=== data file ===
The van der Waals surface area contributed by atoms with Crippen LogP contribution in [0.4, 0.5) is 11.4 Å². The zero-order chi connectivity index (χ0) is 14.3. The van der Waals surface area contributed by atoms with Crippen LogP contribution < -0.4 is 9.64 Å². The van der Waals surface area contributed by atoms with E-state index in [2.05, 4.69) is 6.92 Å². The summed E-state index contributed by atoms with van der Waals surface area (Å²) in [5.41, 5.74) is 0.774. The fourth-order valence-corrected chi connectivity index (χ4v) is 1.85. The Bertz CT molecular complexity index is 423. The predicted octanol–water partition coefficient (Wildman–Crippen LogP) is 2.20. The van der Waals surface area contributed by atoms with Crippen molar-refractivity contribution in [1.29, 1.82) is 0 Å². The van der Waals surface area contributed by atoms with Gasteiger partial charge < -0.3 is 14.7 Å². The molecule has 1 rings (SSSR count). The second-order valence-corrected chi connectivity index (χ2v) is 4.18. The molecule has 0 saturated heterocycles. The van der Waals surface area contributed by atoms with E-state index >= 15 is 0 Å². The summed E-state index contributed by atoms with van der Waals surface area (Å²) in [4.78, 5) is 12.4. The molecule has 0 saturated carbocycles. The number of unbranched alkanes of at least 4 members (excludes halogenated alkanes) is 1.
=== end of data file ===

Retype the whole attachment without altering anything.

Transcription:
The van der Waals surface area contributed by atoms with Crippen LogP contribution in [0.4, 0.5) is 11.4 Å². The zero-order chi connectivity index (χ0) is 14.3. The van der Waals surface area contributed by atoms with Crippen LogP contribution < -0.4 is 9.64 Å². The van der Waals surface area contributed by atoms with E-state index in [2.05, 4.69) is 6.92 Å². The summed E-state index contributed by atoms with van der Waals surface area (Å²) in [5.41, 5.74) is 0.774. The fourth-order valence-corrected chi connectivity index (χ4v) is 1.85. The Bertz CT molecular complexity index is 423. The predicted octanol–water partition coefficient (Wildman–Crippen LogP) is 2.20. The van der Waals surface area contributed by atoms with Crippen molar-refractivity contribution in [1.29, 1.82) is 0 Å². The van der Waals surface area contributed by atoms with Gasteiger partial charge < -0.3 is 14.7 Å². The molecule has 1 rings (SSSR count). The second-order valence-corrected chi connectivity index (χ2v) is 4.18. The molecule has 0 saturated heterocycles. The van der Waals surface area contributed by atoms with E-state index >= 15 is 0 Å². The summed E-state index contributed by atoms with van der Waals surface area (Å²) in [4.78, 5) is 12.4. The molecule has 0 saturated carbocycles. The number of unbranched alkanes of at least 4 members (excludes halogenated alkanes) is 1.